Lore Q&A panels are not a traditional source of amazing BlizzCon moments. In 2010, a guy in a red shirt walked up to the microphone and into WoW history. He pointed out an inconsistency in Blizzard’s lore. They questioned it, but he turned out to be 100% right, and the panel promised to fix the error. The crowd cheered him on. The video went viral and made him a hero to lore enthusiasts everywhere. He became known as Red Shirt Guy, but his real name is Ian Bates.
Ian later revealed that he has mild Asperger syndrome, making his moment in the spotlight all the more courageous. Blizzard honored him with an in-game NPC called Wildhammer Fact Checker, decked out with his signature red shirt.
The next year, Chris Metzen noticed Red Shirt Guy at BlizzCon lore panel. He jumped off the stage to give Ian a hug.
4. Conan the Commentator
Warlords of Draenor was revealed at BlizzCon 2013, along with Diablo 3‘s Reaper of Souls. Amidst these two very serious-sounding game expansions, Conan O’Brien visited the convention to experience — and poke some fun at — WoW and its playerbase. Conan got to play Warlords before most of us did. He rolled an Orc. He tried to chat with another player, who ignored him. He then stalked and cursed at that player for ignoring his chat. Finally he fell off a cliff and died. I imagine that many first-time MMO players have similar experiences.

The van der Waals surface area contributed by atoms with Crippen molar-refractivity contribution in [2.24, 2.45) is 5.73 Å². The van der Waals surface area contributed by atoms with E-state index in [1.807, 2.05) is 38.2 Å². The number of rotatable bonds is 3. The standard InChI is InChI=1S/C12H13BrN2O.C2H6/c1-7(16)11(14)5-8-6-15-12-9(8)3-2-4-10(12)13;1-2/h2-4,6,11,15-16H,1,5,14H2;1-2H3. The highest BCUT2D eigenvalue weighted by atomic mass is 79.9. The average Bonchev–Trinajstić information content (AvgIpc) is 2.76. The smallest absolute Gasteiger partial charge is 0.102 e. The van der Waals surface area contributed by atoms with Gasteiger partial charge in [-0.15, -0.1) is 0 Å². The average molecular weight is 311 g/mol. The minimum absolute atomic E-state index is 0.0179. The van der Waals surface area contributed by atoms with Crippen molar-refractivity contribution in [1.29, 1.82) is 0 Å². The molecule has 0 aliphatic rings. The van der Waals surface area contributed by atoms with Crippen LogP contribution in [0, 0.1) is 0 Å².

He also interviewed an Arena team and commentated on an Arena match in hilariously clueless fashion: “I’m seeing a lot of fire, I’m seeing a lot of green flame, I’m seeing a lot of running around… It’s all playing out exactly as I predicted.” When the other commentators talked about team comp, Conan had a pithy analysis: “Yes, that’s true, they brought in the Shaman… A move that didn’t surprise anybody, really… And the Shaman was able to bring various potions and skills, lotions and creams, and was able to prevail.”
The other commentators were kind enough to tell him who won at the end.
5. Mike Morhaime advocates for respect
Last year, some rather awful people were saying some rather awful things within the gaming community. It created a lot of anger, bad feelings, and general negativity, both by gamers and toward gamers. During BlizzCon 2014’s opening ceremony, Blizzard president and CEO Mike Morhaime took a brief but important moment to address the issue head-on.
“There is another person on the other end of the chat screen,” he said, “They’re our friends, our brothers and sisters, our sons and daughters. Let’s take a stand to reject hate and harassment. Let’s redouble our efforts to be kind and respectful to one another. And let’s remind the world what the gaming community is really all about.”
The remarks brought a thunderous cheer from the crowd.
Notably, Morhaime refused to name the perpetrators or their alleged organization, preferring not to provide them with any recognition at all. Amidst the fun and excitement of BlizzCon, it was a sobering reminder that we as gamers are part of a global community and we can all do our part to help keep the dialogue within that community more positive.
What will BlizzCon 2015 bring? We can’t wait to find out!
Join the Discussion
Blizzard Watch is a safe space for all readers. By leaving comments on this site you agree to follow our commenting and community guidelines.